Spread Betting Glossary

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  Last Dealing Day
The last day in the contract month in which a trader may deal in the product. Note that not only can the last dealing day be different for some spread bets but so can the actual time of expiry.
The degree to which an investor or business uses borrowed money. Leverage (or Gearing) is when an investor only needs to put up a small proportion of the value of an asset in order to buy the asset in question. spread trading is a leveraged product. Leveraged investments are riskier than other types of investment. In spreadbetting, traders are highly leveraged because they put up a margin on the trade and their spread bet firm effectively lends them the rest. See gearing.
London Inter Bank Bid Rate. The rate that one bank pays to another for a deposit.
London Inter-bank Offered Rate is the rate at which banks borrow funds from each other. As such the 'London Inter Bank Offer Rate' - The rate that one bank charges to another for lending money. LIBOR is the lending rate for all major currencies up to one-year set at 11am each day by the British Bankers Association. It is also used as a benchmark for price derivatives and other market transactions.

In other words, LIBOR (i.e. London inter-bank offered rate) is a short-term interest rate set by the Bank of England often used by spread betting firms as a base for calculating finance charges for futures style bets.
London International Financial Futures and Options Exchange. The three largest UK futures markets. Acquired by Euronext in 2001.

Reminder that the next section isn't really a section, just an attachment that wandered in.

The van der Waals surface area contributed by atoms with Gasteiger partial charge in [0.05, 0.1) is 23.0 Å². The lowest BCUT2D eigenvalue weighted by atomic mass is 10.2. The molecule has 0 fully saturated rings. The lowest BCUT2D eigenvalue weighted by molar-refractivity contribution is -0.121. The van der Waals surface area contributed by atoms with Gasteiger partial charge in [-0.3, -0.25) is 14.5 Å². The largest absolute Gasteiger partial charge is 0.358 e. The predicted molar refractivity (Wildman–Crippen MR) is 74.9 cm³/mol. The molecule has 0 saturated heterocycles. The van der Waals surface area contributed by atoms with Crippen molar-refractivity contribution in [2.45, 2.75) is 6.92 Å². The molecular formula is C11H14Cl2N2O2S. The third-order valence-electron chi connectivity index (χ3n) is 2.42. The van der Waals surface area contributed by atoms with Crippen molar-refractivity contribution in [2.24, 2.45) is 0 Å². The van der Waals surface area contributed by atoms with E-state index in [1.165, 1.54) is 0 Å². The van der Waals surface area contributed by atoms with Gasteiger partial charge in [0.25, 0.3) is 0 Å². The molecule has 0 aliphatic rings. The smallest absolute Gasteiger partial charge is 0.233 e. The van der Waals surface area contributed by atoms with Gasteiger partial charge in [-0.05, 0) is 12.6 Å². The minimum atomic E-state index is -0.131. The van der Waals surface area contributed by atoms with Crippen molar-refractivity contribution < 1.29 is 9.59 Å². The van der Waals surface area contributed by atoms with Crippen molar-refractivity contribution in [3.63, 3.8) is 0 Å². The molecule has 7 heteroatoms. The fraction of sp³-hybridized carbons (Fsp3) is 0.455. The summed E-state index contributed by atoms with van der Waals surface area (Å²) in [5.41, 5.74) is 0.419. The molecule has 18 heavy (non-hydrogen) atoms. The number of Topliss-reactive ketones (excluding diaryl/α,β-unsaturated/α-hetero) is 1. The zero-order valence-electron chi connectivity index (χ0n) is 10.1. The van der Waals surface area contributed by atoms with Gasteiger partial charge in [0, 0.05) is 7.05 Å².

Limited loss accounts
In financial spread betting these are accounts where you can't lose more money than the amount invested. In sports, firms usually allow clients to bet with smaller stakes - down to say a penny a run, in cricket - and also impose stop-losses on all markets to protect clients from ending losing substantially more than their original stake.
  Limit order
A limit order is an automatic order set to close out a current open position should that limit price set be reached. When spread trading limit orders allow you to book profits at a certain price. The opposite of a Limit Order is a Stop Loss. A limit order is an order to do a trade, either to buy or sell, when the price for the product you are interested in hits a certain price. A limit order is often placed when you want to do a trade but at a better price than the current quote (the order specifies a 'no worse than' price to buy or sell). For example, if the FTSE 100 spread bet price is quoted as 5700 - 5701 but you believe that the market will correct before rallying again, you could place a limit order to buy if the price falls to 5500.
  Limit price move, Limit Up or Limit Down
When an exchange imposes either a floor ora ceiling on a security price, closes or suspends trading in order to prevent extreme changes in price. For some futures contracts the exchanges specify the maximum amount by which a price can change in one day. A market which has increased by this amount is Limit up. This then is known as locked limit up which means no more buying can take place for that day. Limit down is the opposite. If a price is locked limit up or down you can still trade the opposite side. i.e. sell if limit up or buy if limit down.